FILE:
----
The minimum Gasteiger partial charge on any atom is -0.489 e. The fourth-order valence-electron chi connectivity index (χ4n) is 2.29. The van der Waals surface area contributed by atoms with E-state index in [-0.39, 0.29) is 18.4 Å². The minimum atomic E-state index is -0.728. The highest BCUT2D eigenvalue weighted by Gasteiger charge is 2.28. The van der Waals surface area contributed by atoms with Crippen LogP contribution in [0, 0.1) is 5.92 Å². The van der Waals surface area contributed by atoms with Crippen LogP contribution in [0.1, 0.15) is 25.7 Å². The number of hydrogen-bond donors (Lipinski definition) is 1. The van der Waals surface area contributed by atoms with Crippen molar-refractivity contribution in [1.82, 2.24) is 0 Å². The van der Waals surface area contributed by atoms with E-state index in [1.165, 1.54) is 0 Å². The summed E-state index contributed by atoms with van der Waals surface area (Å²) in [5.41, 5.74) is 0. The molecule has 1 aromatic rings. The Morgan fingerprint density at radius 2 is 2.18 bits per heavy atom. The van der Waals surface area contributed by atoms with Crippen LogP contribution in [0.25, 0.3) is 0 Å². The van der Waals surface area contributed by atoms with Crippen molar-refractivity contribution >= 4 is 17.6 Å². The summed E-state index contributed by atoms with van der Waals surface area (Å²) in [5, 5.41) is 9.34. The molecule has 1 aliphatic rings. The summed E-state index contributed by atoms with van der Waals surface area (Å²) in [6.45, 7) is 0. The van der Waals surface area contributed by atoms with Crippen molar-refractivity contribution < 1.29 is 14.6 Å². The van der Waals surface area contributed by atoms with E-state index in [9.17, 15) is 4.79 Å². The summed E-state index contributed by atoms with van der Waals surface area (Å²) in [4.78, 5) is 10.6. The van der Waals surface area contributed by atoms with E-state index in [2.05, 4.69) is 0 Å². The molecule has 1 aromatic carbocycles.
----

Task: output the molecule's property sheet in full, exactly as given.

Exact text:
The minimum Gasteiger partial charge on any atom is -0.489 e. The fourth-order valence-electron chi connectivity index (χ4n) is 2.29. The van der Waals surface area contributed by atoms with E-state index in [-0.39, 0.29) is 18.4 Å². The minimum atomic E-state index is -0.728. The highest BCUT2D eigenvalue weighted by Gasteiger charge is 2.28. The van der Waals surface area contributed by atoms with Crippen LogP contribution in [0, 0.1) is 5.92 Å². The van der Waals surface area contributed by atoms with Crippen LogP contribution in [0.1, 0.15) is 25.7 Å². The number of hydrogen-bond donors (Lipinski definition) is 1. The van der Waals surface area contributed by atoms with Crippen molar-refractivity contribution in [1.82, 2.24) is 0 Å². The van der Waals surface area contributed by atoms with E-state index in [1.165, 1.54) is 0 Å². The summed E-state index contributed by atoms with van der Waals surface area (Å²) in [5.41, 5.74) is 0. The molecule has 1 aromatic rings. The Morgan fingerprint density at radius 2 is 2.18 bits per heavy atom. The van der Waals surface area contributed by atoms with Crippen LogP contribution in [0.25, 0.3) is 0 Å². The van der Waals surface area contributed by atoms with Crippen molar-refractivity contribution >= 4 is 17.6 Å². The summed E-state index contributed by atoms with van der Waals surface area (Å²) in [5, 5.41) is 9.34. The molecule has 1 aliphatic rings. The summed E-state index contributed by atoms with van der Waals surface area (Å²) in [6.45, 7) is 0. The van der Waals surface area contributed by atoms with Crippen molar-refractivity contribution < 1.29 is 14.6 Å². The van der Waals surface area contributed by atoms with E-state index in [9.17, 15) is 4.79 Å². The summed E-state index contributed by atoms with van der Waals surface area (Å²) in [4.78, 5) is 10.6. The van der Waals surface area contributed by atoms with E-state index in [2.05, 4.69) is 0 Å². The molecule has 1 aromatic carbocycles.